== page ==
In question where values are involved, the results of looking at things exclusively or even mainly from the individual end of the spectrum is eventually to invite disharmony and disunity. Most human problems remain insoluble until the various contrary views are brought together under the universal standpoint so as to hammer out an overall solution. 'Holistic' understanding arises when all partisan interests are viewed as parts of a greater whole, and that can be defined in terms of the 'common good'. In this, the principle of unity combines the values of 'truth' and 'goodness', in accord with our intellectual intuition that these are ultimately inseparable. What is meant, therefore, when the principle refers to 'an universal and non-exclusive framework' is that the overall viewpoint must apply to all and so take account of all partisan interests and conflicting standpoints without excluding any, yet while giving ultimate priority to the aim and possible realisation of the common or 'universal' good. The principle is a reminding guideline, calling for self-examination in the light of shared values.

It has through the ages repeatedly been objected that the idea of the 'common good' tells us nothing for it depends on how each individual interprets what is good, and this will be a subjective judgement conditioned by individual taste, interests, beliefs or politics etc. Yet the ideal of the 'common good' itself implies something worth striving for. That it is meaningful is seen in the universal conviction that some circumstances are better for humanity and some are worse. Theories of egoism that would refute the universal good legitimise their particular type of conflicts of partisan (selfish) interests, whether at the individual or group level. Any theory of exclusively materialistic egoism (such as that of Hobbes or its elements as implied in extended Darwinism) must be rejected at the outset as the negation of the 'multi-perspective' approach of holistic understanding.

Reference to the ideal of the common good, however general and non-specific this ideal is, ensures that a system of understanding takes explicit account of both facts and values. The question of common good and how it is relevantly specified itself becomes part of the subject under investigation and a key research goal for any socially-meaningful psychology, sociology or anthropology. This would ensure that systems of knowledge are not claimed to be entirely 'value-free' and something that can therefore be pursued regardless of and in isolation from ethical concerns and priorities. Common good implies that a unifying, universal idea of goodness is to be discovered among all the divergent cultures. This itself stimulates towards broadening understanding, enriching each perspective by the inclusion of many others, without losing sight of 'common denominator' values.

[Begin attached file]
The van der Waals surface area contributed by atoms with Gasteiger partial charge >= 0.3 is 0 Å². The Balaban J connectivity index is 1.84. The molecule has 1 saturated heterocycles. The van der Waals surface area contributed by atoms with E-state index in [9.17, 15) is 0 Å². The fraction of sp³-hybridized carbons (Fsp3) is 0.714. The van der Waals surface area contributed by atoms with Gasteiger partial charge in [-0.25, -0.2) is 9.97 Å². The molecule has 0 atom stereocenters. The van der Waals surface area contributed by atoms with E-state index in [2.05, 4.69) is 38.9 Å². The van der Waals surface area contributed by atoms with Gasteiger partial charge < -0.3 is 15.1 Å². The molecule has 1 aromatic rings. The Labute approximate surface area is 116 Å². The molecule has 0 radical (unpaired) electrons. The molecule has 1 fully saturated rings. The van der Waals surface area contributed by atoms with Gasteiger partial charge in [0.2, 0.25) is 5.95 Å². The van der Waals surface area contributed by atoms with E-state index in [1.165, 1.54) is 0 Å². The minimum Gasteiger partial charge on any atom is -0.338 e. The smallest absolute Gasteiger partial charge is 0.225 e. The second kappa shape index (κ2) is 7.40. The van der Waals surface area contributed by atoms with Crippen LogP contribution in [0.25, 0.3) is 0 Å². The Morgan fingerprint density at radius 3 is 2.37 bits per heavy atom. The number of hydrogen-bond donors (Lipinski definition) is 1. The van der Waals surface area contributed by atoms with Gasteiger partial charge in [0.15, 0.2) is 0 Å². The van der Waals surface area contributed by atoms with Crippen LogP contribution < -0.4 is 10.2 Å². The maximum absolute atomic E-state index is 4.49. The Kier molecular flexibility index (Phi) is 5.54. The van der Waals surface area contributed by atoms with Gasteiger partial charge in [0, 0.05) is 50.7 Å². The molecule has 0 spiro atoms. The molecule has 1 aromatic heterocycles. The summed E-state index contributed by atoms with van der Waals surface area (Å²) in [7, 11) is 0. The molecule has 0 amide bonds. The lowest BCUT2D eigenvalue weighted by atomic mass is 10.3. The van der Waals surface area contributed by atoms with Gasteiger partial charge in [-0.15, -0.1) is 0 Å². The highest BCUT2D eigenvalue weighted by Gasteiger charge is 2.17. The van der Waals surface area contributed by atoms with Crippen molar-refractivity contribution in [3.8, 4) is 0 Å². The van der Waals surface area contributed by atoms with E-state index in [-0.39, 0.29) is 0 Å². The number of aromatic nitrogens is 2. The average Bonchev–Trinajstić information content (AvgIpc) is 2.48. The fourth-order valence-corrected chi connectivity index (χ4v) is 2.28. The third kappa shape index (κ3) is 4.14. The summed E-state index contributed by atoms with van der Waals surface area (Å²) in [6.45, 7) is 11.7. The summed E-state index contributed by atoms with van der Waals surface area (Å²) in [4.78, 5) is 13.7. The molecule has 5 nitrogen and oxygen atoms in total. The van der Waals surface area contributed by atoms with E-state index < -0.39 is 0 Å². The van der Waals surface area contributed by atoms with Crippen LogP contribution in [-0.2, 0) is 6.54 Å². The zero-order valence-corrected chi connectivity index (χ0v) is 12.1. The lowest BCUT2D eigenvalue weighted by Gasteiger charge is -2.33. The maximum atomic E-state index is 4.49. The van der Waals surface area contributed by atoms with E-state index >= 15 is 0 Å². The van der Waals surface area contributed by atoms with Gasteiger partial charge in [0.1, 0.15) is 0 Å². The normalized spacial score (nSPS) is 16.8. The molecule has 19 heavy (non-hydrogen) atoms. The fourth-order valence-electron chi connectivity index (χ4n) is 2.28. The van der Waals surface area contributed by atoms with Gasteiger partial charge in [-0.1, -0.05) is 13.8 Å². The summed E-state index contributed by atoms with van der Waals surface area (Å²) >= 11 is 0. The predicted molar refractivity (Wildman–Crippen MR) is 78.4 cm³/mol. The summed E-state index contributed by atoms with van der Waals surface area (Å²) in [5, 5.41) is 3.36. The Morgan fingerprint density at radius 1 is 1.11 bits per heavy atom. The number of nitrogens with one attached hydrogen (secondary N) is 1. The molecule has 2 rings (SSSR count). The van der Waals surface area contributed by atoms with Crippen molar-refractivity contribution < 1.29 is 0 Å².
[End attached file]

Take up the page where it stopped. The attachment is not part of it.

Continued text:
Understanding grasps the unity in any series of inter-connected acts. All understanding aims likewise at some such higher unity of purpose. We understand each thing and action in terms of what it is all for. The nail and the hammering are 'part of' the building process, itself a step on the way to making a school. When the school is built, we again see this as an integral part of a whole system of education (which itself may teach various ideas having to do with human unity). Education may, for example, be seen as a good serving national unity, or also for world peace (unity) or unity at yet more universal levels. Even the most advanced of scientific theories which aims at an unitary explanation of a whole realm of phenomena only differs from other forms of understanding in the degree of abstraction and comprehensive complexity.

The resultant understanding, if adequately based and expressed includes human values in it own objectives, is self-reflective and critically aware of them. It is not any kind of unlimited metaphysical speculation or rational idealism, divorced from reality and tied to fixed assumptions and methods. Nor are its objectives and norm-setting values one-sidedly determined by the past or any status quo, either in society or in established science.

The chief repository of holistic understanding is not in books or other media but in the mind of each individual, where it is generated and regenerated through learning processes. This occurs through sound upbringing and education tempered by broad and positive life experience, illumined by concentrated reason, intuition and by constructive understanding in relating to others and the world we share in.

Holistic knowledge is not accumulated in the systematically-analysable manner or by the techniques used for most common knowledge. It rises from a gradual process of perceiving nexi of relationships, gaining insight into personal experience, trial & error, testing in practice, the expansion of perspectives and intuitive grasp of the relevant whole. This widening overview and deepening insight gradually reorganises a person's relation to the world, eventually bringing new unity to the widening perspective on diversity. Due to the scope of its perspective. such knowledge is therefore 'higher' than discursive knowledge of facts and theories. This fact also strongly accents the greater importance to the human community of persons with mature holistic understanding than technological innovations that would replace them and the greater overall security their decisions would ensure than most kinds of specialist expertise operating on its own.

For the humanities, understanding must take place within the perspective of our highest aspirations and deepest motivations. The sciences of man are still too undeveloped to really take such major considerations into account. So far to try analyse the human being or his works with reference to any overall and explicit set of guiding values - let alone a macro theory on human unity and purpose - is wholly unmanageable and unrealistic.Yet tThis does not invalidate it as a future possibility. Until then science must and will concentrate on different parts of the human make-up, or narrow bands of the social spectrum, regarding them empirically and seperately, but largely unrelated to any overall epistemological and practical goal for humanity. Withour a very much more complete understanding of the human brain and mind, it is impossible to see the way ahead to the universaliaation of intelligence, removal of ignorance and superstition.